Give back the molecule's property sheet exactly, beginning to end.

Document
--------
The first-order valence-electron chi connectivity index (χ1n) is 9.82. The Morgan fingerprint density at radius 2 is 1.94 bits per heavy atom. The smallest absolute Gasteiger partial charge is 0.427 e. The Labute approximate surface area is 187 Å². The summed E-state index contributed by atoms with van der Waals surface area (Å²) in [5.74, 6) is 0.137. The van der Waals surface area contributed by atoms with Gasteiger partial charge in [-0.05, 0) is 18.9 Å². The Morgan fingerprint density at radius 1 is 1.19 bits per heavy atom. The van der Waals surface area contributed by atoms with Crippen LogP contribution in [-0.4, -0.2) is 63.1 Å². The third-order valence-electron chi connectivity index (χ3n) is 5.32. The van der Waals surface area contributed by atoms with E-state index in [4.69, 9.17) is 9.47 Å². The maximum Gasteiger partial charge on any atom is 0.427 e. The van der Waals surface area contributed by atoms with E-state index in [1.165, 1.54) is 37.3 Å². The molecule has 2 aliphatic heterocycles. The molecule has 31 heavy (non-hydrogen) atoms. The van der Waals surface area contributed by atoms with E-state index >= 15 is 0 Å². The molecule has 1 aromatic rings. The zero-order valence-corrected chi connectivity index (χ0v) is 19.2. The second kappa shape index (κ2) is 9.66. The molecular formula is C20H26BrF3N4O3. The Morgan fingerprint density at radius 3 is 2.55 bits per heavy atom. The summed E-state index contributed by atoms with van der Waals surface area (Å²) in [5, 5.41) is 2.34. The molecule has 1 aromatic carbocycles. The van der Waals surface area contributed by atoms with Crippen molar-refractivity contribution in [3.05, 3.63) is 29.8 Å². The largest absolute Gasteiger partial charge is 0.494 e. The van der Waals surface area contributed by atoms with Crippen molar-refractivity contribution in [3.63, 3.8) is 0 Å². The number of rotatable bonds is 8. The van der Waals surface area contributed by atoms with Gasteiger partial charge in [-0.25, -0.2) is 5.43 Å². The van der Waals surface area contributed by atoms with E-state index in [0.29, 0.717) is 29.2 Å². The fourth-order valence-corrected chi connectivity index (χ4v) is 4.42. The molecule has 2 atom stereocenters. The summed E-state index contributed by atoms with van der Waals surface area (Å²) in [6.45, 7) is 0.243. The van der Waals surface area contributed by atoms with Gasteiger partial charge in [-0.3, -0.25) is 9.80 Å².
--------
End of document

The first-order valence-electron chi connectivity index (χ1n) is 9.82. The Morgan fingerprint density at radius 2 is 1.94 bits per heavy atom. The smallest absolute Gasteiger partial charge is 0.427 e. The Labute approximate surface area is 187 Å². The summed E-state index contributed by atoms with van der Waals surface area (Å²) in [5.74, 6) is 0.137. The van der Waals surface area contributed by atoms with Gasteiger partial charge in [-0.05, 0) is 18.9 Å². The Morgan fingerprint density at radius 1 is 1.19 bits per heavy atom. The van der Waals surface area contributed by atoms with Crippen LogP contribution in [-0.4, -0.2) is 63.1 Å². The third-order valence-electron chi connectivity index (χ3n) is 5.32. The van der Waals surface area contributed by atoms with E-state index in [4.69, 9.17) is 9.47 Å². The maximum Gasteiger partial charge on any atom is 0.427 e. The van der Waals surface area contributed by atoms with E-state index in [1.165, 1.54) is 37.3 Å². The molecule has 2 aliphatic heterocycles. The molecule has 31 heavy (non-hydrogen) atoms. The van der Waals surface area contributed by atoms with E-state index >= 15 is 0 Å². The molecule has 1 aromatic rings. The zero-order valence-corrected chi connectivity index (χ0v) is 19.2. The second kappa shape index (κ2) is 9.66. The molecular formula is C20H26BrF3N4O3. The Morgan fingerprint density at radius 3 is 2.55 bits per heavy atom. The summed E-state index contributed by atoms with van der Waals surface area (Å²) in [5, 5.41) is 2.34. The molecule has 1 aromatic carbocycles. The van der Waals surface area contributed by atoms with Crippen molar-refractivity contribution in [3.05, 3.63) is 29.8 Å². The largest absolute Gasteiger partial charge is 0.494 e. The van der Waals surface area contributed by atoms with Crippen molar-refractivity contribution in [3.63, 3.8) is 0 Å². The number of rotatable bonds is 8. The van der Waals surface area contributed by atoms with Gasteiger partial charge in [-0.25, -0.2) is 5.43 Å². The van der Waals surface area contributed by atoms with E-state index in [0.29, 0.717) is 29.2 Å². The fourth-order valence-corrected chi connectivity index (χ4v) is 4.42. The molecule has 2 atom stereocenters. The summed E-state index contributed by atoms with van der Waals surface area (Å²) in [6.45, 7) is 0.243. The van der Waals surface area contributed by atoms with Gasteiger partial charge in [-0.3, -0.25) is 9.80 Å².